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When I Grow Up I Want to Be an Old Woman

(I certainly hope you recognize the allusion:  I can’t actually find Michelle Shocked’s original version of it on YouTube, just a whole bunch of mediocre covers of it.)

This novel’s like Don Quixote:  when you’re young you read it one way and you focus on Humberto Peñaloza and Iris Mateluna and Boy, but when you’re old and decrepit and you haven’t left your sad, sad rented house in Ohio since Friday afternoon except to go out on the porch to pay the pizza delivery guy (twice in six days!), well, you read it a different way and you focus on Mudito and Peta Ponce and Inés.  Which isn’t to say that the novel hasn’t been heading in this direction all along.  And anyone who says otherwise –and sooner or later, you yourself will say otherwise– is a liar.

For our convenience to break the book down into four weeks we read chs. 17-23 for this week, but I already blogged briefly about chs. 17-18 in the last comments section, which do belong to the saga of Boy and the experiment of eliminating normality in La Rinconada, and after the shift to Book Three chs. 19-22 all belong together. Still, it’s nice to see the way ch. 18 uses Emperatriz and Dr. Azula’s surgery, transforming Humberto into Mudito by carving out eighty percent of him, in parallel with how ch. 23 uses these same characters for Inés’s hysterectomy (and to cover the ground of how La Rinconada changed after Humberto left running it –I think we’ll get some more of that soon–).  Since I made such a big deal of comparing Humberto’s plans for Boy to a Borgesian experiment in bringing about the paralyzing inanity of a pure presence, I might as well go all in and compare the little we see of the post-Humberto La Rinconada in ch. 23 to the difference between the main story of Borges’s “Tlön, Uqbar, Obis Tertius,” where the tale of a world of idealists starts out quirky and charming if bizarre, to that story’s postscript, where Tlön enters into the supposed real world of 1944, we discover that the encyclopedia had been bankrolled by an amoral American billionaire, and comparisons are made to Marxism, Nazism, and anti-semitism, not idealisms but ideologies, whose totalitarian world-views will bring about the elimination of whatever won’t fit.  Boy, still breast-feeding at the age of four in a world full of naked people, is a kind of idiot innocence; adolescent Boy, amid orgies run by the unscrupulous Emperatriz who lies to Jerónimo about sustaining the “fictitious limbo” (327) part of the experiment, is the vulgar and possibly dangerous version of that idiot innocence.  No Donald Trump Jr. comparisons, please.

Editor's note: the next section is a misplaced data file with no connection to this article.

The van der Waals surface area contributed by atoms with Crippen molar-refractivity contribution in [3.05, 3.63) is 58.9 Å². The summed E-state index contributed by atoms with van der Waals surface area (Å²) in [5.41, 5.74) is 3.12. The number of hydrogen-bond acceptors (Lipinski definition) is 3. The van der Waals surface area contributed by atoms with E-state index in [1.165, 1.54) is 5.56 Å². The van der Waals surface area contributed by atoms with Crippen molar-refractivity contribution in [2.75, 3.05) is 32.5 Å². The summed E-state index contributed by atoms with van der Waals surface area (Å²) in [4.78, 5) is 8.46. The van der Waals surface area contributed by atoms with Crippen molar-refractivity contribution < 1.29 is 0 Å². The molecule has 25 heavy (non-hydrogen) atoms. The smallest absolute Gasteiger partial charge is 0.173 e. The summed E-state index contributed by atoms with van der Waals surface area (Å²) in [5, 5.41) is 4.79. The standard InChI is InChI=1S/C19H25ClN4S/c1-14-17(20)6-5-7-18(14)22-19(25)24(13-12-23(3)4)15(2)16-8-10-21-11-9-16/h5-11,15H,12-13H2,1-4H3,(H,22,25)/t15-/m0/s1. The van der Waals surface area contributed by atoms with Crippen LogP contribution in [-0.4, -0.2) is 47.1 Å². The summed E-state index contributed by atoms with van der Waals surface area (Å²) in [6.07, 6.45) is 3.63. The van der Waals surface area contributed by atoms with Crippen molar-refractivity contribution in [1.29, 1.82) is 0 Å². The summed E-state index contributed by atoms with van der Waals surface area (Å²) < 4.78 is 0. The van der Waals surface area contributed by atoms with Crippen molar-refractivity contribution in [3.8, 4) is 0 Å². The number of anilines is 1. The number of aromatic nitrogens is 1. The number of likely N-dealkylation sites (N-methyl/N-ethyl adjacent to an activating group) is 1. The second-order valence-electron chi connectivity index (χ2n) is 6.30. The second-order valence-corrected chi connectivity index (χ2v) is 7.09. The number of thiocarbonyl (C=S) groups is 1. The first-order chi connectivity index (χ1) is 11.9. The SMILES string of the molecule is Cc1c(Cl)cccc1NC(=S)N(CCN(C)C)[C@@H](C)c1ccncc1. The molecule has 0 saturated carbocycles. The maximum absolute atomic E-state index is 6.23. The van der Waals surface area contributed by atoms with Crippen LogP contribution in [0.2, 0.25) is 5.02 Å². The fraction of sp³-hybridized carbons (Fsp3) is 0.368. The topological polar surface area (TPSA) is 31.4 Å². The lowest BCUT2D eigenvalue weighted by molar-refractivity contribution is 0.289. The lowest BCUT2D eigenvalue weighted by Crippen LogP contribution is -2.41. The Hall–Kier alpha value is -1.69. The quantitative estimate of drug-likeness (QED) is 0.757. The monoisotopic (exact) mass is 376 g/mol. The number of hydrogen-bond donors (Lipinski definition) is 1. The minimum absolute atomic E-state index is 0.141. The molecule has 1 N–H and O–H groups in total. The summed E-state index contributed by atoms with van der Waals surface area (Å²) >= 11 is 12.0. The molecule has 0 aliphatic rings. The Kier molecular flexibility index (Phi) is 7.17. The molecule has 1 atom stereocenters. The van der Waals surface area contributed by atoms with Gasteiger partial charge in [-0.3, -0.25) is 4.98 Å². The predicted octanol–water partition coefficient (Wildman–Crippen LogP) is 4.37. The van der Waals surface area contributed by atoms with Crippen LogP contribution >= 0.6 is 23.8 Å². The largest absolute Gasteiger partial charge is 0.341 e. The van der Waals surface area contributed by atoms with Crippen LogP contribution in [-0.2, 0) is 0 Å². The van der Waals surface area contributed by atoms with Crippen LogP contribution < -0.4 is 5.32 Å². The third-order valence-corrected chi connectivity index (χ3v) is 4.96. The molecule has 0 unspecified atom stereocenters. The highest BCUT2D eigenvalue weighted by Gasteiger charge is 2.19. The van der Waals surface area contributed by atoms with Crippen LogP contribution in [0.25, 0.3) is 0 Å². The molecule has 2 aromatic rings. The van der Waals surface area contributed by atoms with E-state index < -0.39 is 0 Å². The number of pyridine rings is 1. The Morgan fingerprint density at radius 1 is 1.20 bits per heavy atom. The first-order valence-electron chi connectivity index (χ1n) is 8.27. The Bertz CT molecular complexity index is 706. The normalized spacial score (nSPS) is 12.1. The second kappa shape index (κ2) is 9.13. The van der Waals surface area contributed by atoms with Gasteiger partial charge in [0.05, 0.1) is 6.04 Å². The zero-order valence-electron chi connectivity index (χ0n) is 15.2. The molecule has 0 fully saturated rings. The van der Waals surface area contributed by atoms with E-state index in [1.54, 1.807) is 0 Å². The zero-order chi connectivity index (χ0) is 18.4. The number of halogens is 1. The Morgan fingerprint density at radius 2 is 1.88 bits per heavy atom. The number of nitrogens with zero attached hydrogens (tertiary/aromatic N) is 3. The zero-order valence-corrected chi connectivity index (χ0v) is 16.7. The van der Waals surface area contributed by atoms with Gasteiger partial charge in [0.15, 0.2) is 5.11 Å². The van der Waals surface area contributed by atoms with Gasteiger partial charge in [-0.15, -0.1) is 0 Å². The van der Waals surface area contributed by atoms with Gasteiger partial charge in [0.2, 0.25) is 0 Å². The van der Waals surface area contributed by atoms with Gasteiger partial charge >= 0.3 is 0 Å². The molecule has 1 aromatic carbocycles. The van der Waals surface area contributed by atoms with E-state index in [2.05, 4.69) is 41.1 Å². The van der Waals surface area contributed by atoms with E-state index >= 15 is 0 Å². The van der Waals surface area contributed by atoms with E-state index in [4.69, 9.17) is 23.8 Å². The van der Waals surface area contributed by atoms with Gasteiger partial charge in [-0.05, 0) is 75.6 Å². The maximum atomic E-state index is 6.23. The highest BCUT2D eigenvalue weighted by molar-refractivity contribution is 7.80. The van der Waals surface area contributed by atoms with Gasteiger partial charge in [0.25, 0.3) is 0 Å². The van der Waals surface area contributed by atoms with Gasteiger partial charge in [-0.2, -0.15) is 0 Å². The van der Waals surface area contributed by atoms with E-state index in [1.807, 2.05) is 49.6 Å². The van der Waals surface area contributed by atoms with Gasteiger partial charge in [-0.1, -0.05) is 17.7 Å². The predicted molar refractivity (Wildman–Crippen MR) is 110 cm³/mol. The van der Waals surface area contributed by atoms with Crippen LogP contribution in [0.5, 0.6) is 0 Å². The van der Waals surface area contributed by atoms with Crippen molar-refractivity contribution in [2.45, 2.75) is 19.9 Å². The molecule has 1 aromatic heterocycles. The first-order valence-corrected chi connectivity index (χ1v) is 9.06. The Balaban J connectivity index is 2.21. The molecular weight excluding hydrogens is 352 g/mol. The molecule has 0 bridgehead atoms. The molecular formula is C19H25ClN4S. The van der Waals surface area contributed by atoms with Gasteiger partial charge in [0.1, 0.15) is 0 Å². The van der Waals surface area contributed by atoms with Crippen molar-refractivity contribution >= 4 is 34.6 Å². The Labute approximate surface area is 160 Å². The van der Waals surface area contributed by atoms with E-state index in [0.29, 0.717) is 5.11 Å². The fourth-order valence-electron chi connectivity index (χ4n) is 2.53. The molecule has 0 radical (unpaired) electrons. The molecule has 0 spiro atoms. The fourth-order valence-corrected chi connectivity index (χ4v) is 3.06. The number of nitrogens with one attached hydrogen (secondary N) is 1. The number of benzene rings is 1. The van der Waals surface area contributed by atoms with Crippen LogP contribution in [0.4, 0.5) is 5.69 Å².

[And for the true Spanish literary history nerd, Boy’s imprisonment in an environment which is guaranteed to create in him a moral monstrosity to match his physical monstrosity is a demoniacal echo of the set-up of Calderón de la Barca’s Life is a Dream (1635), the Baroque masterpiece that is more fun to think about than to actually read or see performed, but then that’s what Wikipedia is for: https://en.wikipedia.org/wiki/Life_Is_a_Dream.  The parallel isn’t very close, and Boy doesn’t leave and get dragged back to the compound the way that Segismundo leaves his Tower and is returned to it –but then, Boy also never learns to be good, either. ]

But chs. 18-22 are back to the other grotesque version of the aristocratic house/nation, La Casa.  And if La Rinconada is the grotesque form of a hierarchical house with a single man at the top of the pyramid (even though there are multiple apexes:  in some sense Boy is, in some sense Humberto was, in some sense Jerónimo is), then La Casa is the grotesque form of a non-hierarchical house presided over –and “under”– by women.  I had forgotten completely how fully Inés is worked into the gendered politics of this novel: throughout its first half she is just the name of the wife in Rome chasing after an ancestor’s beatification, but when we finally meet her in the chapters describing how she is influenced by Peta Ponce to strike her fiancé, and running all the way through to her setting up a household separate from her husband in La Casa, we really see how hers is a parallel power to Jerónimo’s.  (It also reveals that its power lies in pagan, not Catholic, sources:  I got a kick out of the desacralization and execration, with its satirical presentation of Padre Azócar who takes away the religious objects, and the way that the old women, including Inés, quickly brush off this loss of the Casa’s original reason for being. Inés says that the trip to Rome for the beatification of the earlier Inés was also just a pretext to get away from Jerónimo.)  And yet I say it’s non-hierarchical:  not only is there no (male) Catholic Church to assert its domination, but the various sites of female power act almost independently of each other and are often literally unaware of each other:  the ostensible hierarchical head, Madre Benita, has the least power; neither Madre Benita nor Inés know (yet) about the sway that the pregnant Iris Mateluna has over the other old women; truly-poor Madre Benita knows, but faux-poor Inés does not, that seemingly-poor Brígida had amassed a fortune that was administered and is now owned by Misiá Raquel; and Iris still doesn’t know that Mudito was the one wearing the Gigante head when she got pregnant by it, nor that Mudito has plans to convince don Jerónimo that he (Jerónimo) is the still-not-yet-born baby’s father.  The most obvious example of the dissolution of obvious hierarchies is the way Inés quickly devolves into just another old woman after entering la Casa (I had forgotten about her fooling her own husband with Rita’s voice over the telephone (p311).  And yet there is one hierarchy still grotesquely observed:  Iris being treated as Mary the Mother of God, with Mudito forced to take the role of the Christ Child (although of course we can see that he’s really being prepared for a role as an imbunche).  I love how he convinces Iris every night to let him out of his imprisoning swaddling clothes and out of the Casa to go to the townhouse and eavesdrop on the Azcoitías, although Donoso is clear that Mudito is inventing paranoiacally just as much of the conversations as he is actually hearing (316-7, 321).